Poets’ Work, Poets’ Jobs

How Do We Make a Living?

Let’s dig into the realities of the so-called profession. Here’s a journey into the dailiness of the lives of the poets—how do we make a living? It’s adapted from a piece by Robert Phillips first published in The Associated Writing Programs’ Chronicle of December 1997, who granted permission. Phillips earns his bread as a Professor of English in the Creating Writing Program at the University of Houston.

THE QUESTION OF HOW A WRITER EARNS HIS LIVING...

...never used to come up, especially among poets. A poet worked at anything other than poetry. Chaucer was a clerk of the King’s Works, Cowley and Gay were professional secretaries. Shakespeare was a man of the theater. Donne and Swift were deans of churches, and Herrick was a vicar. The Earl of Rochester was a comptroller, and Gray a professor of history. Aphra Behn was a spy, and Chatterton was a forger. Robert Burns was a farmer and Melville a sailor and clerk. Stephen Crane was a war correspondent, and Edwin A. Robinson worked in a customs house. Ralph Hodgson was a breeder of bull terriers, and Ruth Pitter hand-painted metal trays for a living. For eleven years A.E. Housman was a clerk in a patent office before becoming a professor of Latin. James Dickey worked for McCann-Erickson, an advertising agency. Archibald MacLeish was Director of the Office of Facts and Figures during World War II, and Marianne Moore was an assistant in the Hudson Park Branch of the New York Public Library.

Philip Larkin and Jorge Luis Borges were also librarians. Robert Frost was a poultry farmer. Hart Crane packed candy in his father’s warehouse, worked in a printshop, wrote advertising copy, was a riveter in a Lake Erie shipyard, and finally managed a tea-room. Richard Eberhart was vice president of the Butcher Wax Company in Boston, and married the president’s daughter.

That’s one way for a writer to live well—marry well. On the other hand, Grace Paley’s advice to aspiring writers has been, “Keep a low overhead, and never live with anyone who doesn’t respect your work.” David Ignatow was a salesman and finally president of his father’s book bindery. (Ever a realist, Ignatow wrote in his Notebooks, “Being a poet is to know you do not exist by poetry.”) When the bindery was dissolved for financial reasons, Ignatow worked in public relations, as a night shipping clerk in a wholesale vegetable market, as a paper salesman to book publishers, as a messenger for Western Union, and as a weekend admissions clerk for a Brooklyn hospital. He also worked in the New Jersey Shipyard, as a department store shoe salesman, and as a night clerk in the New York Sanitation Department Incinerator Plant.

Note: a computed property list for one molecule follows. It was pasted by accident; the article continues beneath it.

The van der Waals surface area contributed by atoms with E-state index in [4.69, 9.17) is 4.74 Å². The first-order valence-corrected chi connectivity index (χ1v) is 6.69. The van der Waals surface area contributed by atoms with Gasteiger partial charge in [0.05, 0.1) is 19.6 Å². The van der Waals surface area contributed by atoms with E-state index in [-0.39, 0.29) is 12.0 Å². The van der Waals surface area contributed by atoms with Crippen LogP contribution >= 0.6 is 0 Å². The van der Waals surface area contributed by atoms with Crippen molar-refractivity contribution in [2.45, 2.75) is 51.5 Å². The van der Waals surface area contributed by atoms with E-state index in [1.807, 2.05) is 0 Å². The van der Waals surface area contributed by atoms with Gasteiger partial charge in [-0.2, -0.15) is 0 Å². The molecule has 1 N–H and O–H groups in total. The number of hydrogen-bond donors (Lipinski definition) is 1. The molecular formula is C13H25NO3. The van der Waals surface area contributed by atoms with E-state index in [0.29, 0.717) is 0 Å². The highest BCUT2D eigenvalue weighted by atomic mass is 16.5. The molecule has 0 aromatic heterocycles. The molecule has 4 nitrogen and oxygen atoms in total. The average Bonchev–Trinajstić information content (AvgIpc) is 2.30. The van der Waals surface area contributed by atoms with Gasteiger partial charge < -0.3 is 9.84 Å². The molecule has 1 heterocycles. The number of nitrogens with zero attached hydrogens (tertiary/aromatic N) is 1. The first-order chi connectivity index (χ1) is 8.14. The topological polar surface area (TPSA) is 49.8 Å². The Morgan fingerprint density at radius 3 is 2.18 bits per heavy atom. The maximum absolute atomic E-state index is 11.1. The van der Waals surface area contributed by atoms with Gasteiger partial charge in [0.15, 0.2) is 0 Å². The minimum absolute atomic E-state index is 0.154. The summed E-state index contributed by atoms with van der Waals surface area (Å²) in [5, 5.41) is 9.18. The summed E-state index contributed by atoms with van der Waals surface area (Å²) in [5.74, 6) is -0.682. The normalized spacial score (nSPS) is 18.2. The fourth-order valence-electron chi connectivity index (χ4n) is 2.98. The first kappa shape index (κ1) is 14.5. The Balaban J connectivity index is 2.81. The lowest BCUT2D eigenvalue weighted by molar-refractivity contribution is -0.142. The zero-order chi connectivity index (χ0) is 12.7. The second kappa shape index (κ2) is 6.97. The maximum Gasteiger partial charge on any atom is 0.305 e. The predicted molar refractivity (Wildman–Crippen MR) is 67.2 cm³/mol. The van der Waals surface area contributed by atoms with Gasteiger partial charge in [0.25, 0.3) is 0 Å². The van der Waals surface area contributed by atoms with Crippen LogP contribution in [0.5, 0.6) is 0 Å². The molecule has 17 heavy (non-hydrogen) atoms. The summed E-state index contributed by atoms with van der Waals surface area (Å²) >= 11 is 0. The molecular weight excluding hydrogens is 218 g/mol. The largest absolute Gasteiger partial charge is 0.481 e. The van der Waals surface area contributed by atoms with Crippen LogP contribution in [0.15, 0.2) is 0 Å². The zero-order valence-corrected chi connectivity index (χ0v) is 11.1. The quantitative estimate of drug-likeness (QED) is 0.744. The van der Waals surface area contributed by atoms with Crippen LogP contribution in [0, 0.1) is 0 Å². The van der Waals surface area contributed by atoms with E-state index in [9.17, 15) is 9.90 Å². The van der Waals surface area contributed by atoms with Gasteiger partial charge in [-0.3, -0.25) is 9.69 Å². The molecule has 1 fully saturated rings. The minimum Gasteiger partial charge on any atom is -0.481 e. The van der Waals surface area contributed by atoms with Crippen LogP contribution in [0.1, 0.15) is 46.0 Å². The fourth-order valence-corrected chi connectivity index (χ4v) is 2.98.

Then there are the famous examples of the Modernist poets and how they earned their livings: William Carlos Williams was a pediatrician, T.S. Eliot a banker, and Wallace Stevens a vice president of an insurance company and an expert on the bond market. Williams claimed that working with common people filled his ears with spoken American language which he could use in his poetry, Eliot declared he was fascinated by “the science of money,” and indeed he began to write poetry again after a long hiatus once he joined Lloyd’s Bank in London, as if he needed the discipline or protection of a “regular” job...

On the other hand, there are some poets who worked hard at not working. Francis Thompson failed his medical exams five times, failed as a book salesman, failed as a shoe salesman, then enlisted in the army but was discharged as being unfit. He then sold matches on street corners, ran errands, hailed cabs for pedestrians, and became such a shabby bum that he was not allowed entrance to the British Museum. John Clare was a farm laborer, worked in a lime kiln, enlisted in the militia, roamed with gypsies, fathered nine children, and became a vagrant. His years spent in insane asylums may well have been willed upon himself as one way to have a roof over his head and three squares a day. They also gave him time to write his poetry.

More recently some post-modern poets have done a variety of things.

John Hall Wheelock was an editor at Scribner’s. William Bronk sold fuel oil, Ted Kooser sold insurance. Dana Gioia was head of the beverage division of General Foods—remember the jingle, “Make friends with Koolaid, make Koolaid friends”? Terry Kistler is an investment banker. Donald Axxin is a real estate developer. Chris Busa is a fisherman and Stanley Kunitz for many years was a reference book compiler. Barbara Harr and Eric Muirhead drove taxicabs.

~Robert Phillips